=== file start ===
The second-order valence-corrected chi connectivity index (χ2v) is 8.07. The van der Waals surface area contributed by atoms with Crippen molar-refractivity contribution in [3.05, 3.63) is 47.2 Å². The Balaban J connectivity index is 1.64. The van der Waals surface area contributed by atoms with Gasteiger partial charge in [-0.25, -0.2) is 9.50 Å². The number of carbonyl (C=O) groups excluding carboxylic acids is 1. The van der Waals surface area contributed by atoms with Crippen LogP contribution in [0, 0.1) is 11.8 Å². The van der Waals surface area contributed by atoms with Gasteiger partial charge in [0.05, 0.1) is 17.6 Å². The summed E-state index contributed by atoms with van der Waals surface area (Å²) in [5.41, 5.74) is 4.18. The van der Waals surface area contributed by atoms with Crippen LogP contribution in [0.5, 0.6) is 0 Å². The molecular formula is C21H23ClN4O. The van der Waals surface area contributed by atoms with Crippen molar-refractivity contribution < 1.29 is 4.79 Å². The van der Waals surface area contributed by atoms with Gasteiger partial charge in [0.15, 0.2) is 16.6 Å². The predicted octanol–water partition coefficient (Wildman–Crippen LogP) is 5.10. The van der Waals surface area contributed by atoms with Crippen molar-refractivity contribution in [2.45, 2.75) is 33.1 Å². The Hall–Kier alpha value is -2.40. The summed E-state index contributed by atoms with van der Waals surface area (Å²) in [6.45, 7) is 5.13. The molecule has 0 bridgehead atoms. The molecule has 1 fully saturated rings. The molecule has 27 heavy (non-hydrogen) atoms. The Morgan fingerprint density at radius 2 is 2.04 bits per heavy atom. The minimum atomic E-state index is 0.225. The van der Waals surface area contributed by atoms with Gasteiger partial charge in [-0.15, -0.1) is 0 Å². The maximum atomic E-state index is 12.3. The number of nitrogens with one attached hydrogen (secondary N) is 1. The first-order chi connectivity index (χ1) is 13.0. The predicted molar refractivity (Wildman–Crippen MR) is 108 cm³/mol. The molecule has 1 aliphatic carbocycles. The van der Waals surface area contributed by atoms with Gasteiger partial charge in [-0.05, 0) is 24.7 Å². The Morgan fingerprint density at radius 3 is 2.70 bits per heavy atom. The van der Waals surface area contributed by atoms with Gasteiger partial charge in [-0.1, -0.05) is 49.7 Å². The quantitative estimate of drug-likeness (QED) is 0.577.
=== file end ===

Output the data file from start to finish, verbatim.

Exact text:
The second-order valence-corrected chi connectivity index (χ2v) is 8.07. The van der Waals surface area contributed by atoms with Crippen molar-refractivity contribution in [3.05, 3.63) is 47.2 Å². The Balaban J connectivity index is 1.64. The van der Waals surface area contributed by atoms with Gasteiger partial charge in [-0.25, -0.2) is 9.50 Å². The number of carbonyl (C=O) groups excluding carboxylic acids is 1. The van der Waals surface area contributed by atoms with Crippen LogP contribution in [0, 0.1) is 11.8 Å². The van der Waals surface area contributed by atoms with Gasteiger partial charge in [0.05, 0.1) is 17.6 Å². The summed E-state index contributed by atoms with van der Waals surface area (Å²) in [5.41, 5.74) is 4.18. The van der Waals surface area contributed by atoms with Crippen LogP contribution in [0.5, 0.6) is 0 Å². The molecular formula is C21H23ClN4O. The van der Waals surface area contributed by atoms with Crippen molar-refractivity contribution < 1.29 is 4.79 Å². The van der Waals surface area contributed by atoms with Gasteiger partial charge in [0.15, 0.2) is 16.6 Å². The predicted octanol–water partition coefficient (Wildman–Crippen LogP) is 5.10. The van der Waals surface area contributed by atoms with Crippen molar-refractivity contribution in [2.45, 2.75) is 33.1 Å². The Hall–Kier alpha value is -2.40. The summed E-state index contributed by atoms with van der Waals surface area (Å²) in [6.45, 7) is 5.13. The molecule has 0 bridgehead atoms. The molecule has 1 fully saturated rings. The molecule has 27 heavy (non-hydrogen) atoms. The Morgan fingerprint density at radius 2 is 2.04 bits per heavy atom. The minimum atomic E-state index is 0.225. The van der Waals surface area contributed by atoms with Gasteiger partial charge in [-0.15, -0.1) is 0 Å². The maximum atomic E-state index is 12.3. The number of nitrogens with one attached hydrogen (secondary N) is 1. The first-order chi connectivity index (χ1) is 13.0. The predicted molar refractivity (Wildman–Crippen MR) is 108 cm³/mol. The molecule has 1 aliphatic carbocycles. The van der Waals surface area contributed by atoms with Gasteiger partial charge in [-0.05, 0) is 24.7 Å². The Morgan fingerprint density at radius 3 is 2.70 bits per heavy atom. The van der Waals surface area contributed by atoms with Gasteiger partial charge in [-0.1, -0.05) is 49.7 Å². The quantitative estimate of drug-likeness (QED) is 0.577.